So would Paul ever swap life working outside in all weathers for another profession? "I love the countryside and have a real passion for the sea so can't ever imagine working in a nine-to-five office job. It's a privilege to get paid to do a job that I enjoy so much. When I set off from home in the morning to walk down to Penzance Quay I almost don't think about it as going to work."



He continues: "Seeing something like a 30ft killer whale in our Cornish waters provides an incredible thrill and I never tire of spotting dolphins: they can be a real spectacle and certainly know how to entertain us as they perform a leaping dance beside the ship. On one trip to the Isles of Scilly I saw 150 dolphins. In sad contrast, I'm also a volunteer with the Cornwall Wildlife Trust's Marine Stranding Network. Cornwall has the highest number of stranded cetaceans each year compared to any other county in the UK, but the data collected is invaluable so I do that work with a heavy heart."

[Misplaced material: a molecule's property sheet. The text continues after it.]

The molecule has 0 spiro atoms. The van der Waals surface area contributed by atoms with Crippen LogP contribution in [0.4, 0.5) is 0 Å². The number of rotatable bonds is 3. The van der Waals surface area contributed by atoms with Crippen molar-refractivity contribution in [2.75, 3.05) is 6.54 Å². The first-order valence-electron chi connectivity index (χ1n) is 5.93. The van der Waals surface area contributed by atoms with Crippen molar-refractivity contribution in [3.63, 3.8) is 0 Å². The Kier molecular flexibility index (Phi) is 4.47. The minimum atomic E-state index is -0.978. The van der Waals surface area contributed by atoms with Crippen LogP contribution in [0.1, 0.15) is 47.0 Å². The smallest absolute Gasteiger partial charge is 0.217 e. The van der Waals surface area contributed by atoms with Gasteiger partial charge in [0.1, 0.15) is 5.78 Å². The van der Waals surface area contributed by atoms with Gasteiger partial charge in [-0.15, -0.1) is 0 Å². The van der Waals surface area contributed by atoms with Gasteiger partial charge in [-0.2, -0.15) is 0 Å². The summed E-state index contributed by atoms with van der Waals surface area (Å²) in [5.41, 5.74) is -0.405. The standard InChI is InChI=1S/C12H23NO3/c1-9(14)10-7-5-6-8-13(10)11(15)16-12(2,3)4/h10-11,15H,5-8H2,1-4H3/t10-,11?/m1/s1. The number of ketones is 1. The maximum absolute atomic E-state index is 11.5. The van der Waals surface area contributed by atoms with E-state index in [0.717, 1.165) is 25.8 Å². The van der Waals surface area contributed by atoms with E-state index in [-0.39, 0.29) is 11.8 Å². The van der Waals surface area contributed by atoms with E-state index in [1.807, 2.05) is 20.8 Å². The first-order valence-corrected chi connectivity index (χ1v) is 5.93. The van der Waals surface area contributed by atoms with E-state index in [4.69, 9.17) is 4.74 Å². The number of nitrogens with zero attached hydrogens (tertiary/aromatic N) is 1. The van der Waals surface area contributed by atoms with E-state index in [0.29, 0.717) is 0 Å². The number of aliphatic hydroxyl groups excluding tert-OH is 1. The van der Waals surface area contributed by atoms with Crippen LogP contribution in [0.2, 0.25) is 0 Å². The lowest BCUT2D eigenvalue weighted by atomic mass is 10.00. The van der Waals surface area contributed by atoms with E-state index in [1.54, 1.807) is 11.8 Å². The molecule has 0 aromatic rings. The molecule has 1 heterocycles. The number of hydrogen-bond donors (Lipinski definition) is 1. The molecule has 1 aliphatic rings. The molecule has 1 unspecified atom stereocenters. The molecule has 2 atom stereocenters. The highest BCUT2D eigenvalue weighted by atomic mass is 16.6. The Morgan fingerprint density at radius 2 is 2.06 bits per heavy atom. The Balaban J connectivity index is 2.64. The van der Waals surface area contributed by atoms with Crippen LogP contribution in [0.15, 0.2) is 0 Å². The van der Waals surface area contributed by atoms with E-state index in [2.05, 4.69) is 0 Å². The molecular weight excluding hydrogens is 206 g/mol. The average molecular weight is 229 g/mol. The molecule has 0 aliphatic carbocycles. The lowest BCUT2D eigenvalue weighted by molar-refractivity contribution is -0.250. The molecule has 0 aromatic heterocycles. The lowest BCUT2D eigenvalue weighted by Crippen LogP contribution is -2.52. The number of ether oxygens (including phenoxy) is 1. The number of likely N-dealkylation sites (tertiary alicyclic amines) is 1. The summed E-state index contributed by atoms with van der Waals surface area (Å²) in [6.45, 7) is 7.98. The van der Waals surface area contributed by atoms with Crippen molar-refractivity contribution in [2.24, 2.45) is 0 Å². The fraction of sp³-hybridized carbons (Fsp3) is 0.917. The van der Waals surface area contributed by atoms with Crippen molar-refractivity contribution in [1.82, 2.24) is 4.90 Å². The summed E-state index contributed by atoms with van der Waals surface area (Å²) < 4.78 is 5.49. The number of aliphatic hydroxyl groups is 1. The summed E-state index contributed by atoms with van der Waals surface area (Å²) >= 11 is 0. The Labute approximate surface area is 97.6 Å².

"We're grateful for the support from the Steamship Company and when I'm not there some of the crew even collect data for me. If at least one passenger every trip goes away with a new-found interest and respect for wildlife then I will have made a difference," Paul concludes.



Learn more about the wildlife around the Cornish coast with Paul Semmens on Scillonian III every Wednesday until the end of October, with additional wildlife watching trips on 26 September and 10 October. Throughout August, adults booking 35 return day trips will be entitled to a year's free membership of either Cornwall or Isles of Scilly Wildlife Trust. Keep up to date with the wildlife Paul has recorded from the Scillonian III at www.ios-travel.co.uk/wildlife